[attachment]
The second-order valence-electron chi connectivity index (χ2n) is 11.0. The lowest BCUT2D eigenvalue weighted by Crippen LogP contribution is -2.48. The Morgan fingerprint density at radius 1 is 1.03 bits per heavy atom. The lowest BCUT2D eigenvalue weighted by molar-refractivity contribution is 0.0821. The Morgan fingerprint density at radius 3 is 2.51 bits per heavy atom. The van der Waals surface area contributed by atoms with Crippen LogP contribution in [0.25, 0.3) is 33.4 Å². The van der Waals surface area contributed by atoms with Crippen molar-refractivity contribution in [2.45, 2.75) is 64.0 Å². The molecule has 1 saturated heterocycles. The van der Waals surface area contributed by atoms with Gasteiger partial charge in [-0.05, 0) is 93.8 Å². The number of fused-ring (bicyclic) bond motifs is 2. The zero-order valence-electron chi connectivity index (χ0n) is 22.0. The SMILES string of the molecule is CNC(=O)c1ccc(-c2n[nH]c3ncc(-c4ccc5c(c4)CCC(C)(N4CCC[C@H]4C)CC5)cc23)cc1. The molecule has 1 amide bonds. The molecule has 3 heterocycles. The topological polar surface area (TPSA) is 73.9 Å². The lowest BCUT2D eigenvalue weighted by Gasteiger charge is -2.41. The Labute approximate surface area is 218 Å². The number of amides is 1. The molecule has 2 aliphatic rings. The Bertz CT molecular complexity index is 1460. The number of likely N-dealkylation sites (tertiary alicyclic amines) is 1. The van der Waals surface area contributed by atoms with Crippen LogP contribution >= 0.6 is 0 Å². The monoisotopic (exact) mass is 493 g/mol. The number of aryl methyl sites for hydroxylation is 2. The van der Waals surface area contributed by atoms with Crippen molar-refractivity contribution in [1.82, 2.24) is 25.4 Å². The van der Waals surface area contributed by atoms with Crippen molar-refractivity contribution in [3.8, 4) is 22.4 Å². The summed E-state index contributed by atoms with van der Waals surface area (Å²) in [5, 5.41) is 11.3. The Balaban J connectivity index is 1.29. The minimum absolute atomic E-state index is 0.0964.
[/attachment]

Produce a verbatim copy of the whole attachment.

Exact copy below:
The second-order valence-electron chi connectivity index (χ2n) is 11.0. The lowest BCUT2D eigenvalue weighted by Crippen LogP contribution is -2.48. The Morgan fingerprint density at radius 1 is 1.03 bits per heavy atom. The lowest BCUT2D eigenvalue weighted by molar-refractivity contribution is 0.0821. The Morgan fingerprint density at radius 3 is 2.51 bits per heavy atom. The van der Waals surface area contributed by atoms with Crippen LogP contribution in [0.25, 0.3) is 33.4 Å². The van der Waals surface area contributed by atoms with Crippen molar-refractivity contribution in [2.45, 2.75) is 64.0 Å². The molecule has 1 saturated heterocycles. The van der Waals surface area contributed by atoms with Gasteiger partial charge in [-0.05, 0) is 93.8 Å². The number of fused-ring (bicyclic) bond motifs is 2. The zero-order valence-electron chi connectivity index (χ0n) is 22.0. The SMILES string of the molecule is CNC(=O)c1ccc(-c2n[nH]c3ncc(-c4ccc5c(c4)CCC(C)(N4CCC[C@H]4C)CC5)cc23)cc1. The molecule has 1 amide bonds. The molecule has 3 heterocycles. The topological polar surface area (TPSA) is 73.9 Å². The lowest BCUT2D eigenvalue weighted by Gasteiger charge is -2.41. The Labute approximate surface area is 218 Å². The number of amides is 1. The molecule has 2 aliphatic rings. The Bertz CT molecular complexity index is 1460. The number of likely N-dealkylation sites (tertiary alicyclic amines) is 1. The van der Waals surface area contributed by atoms with Crippen LogP contribution >= 0.6 is 0 Å². The monoisotopic (exact) mass is 493 g/mol. The number of aryl methyl sites for hydroxylation is 2. The van der Waals surface area contributed by atoms with Crippen molar-refractivity contribution in [1.82, 2.24) is 25.4 Å². The van der Waals surface area contributed by atoms with Crippen molar-refractivity contribution in [3.8, 4) is 22.4 Å². The summed E-state index contributed by atoms with van der Waals surface area (Å²) in [5, 5.41) is 11.3. The Balaban J connectivity index is 1.29. The minimum absolute atomic E-state index is 0.0964.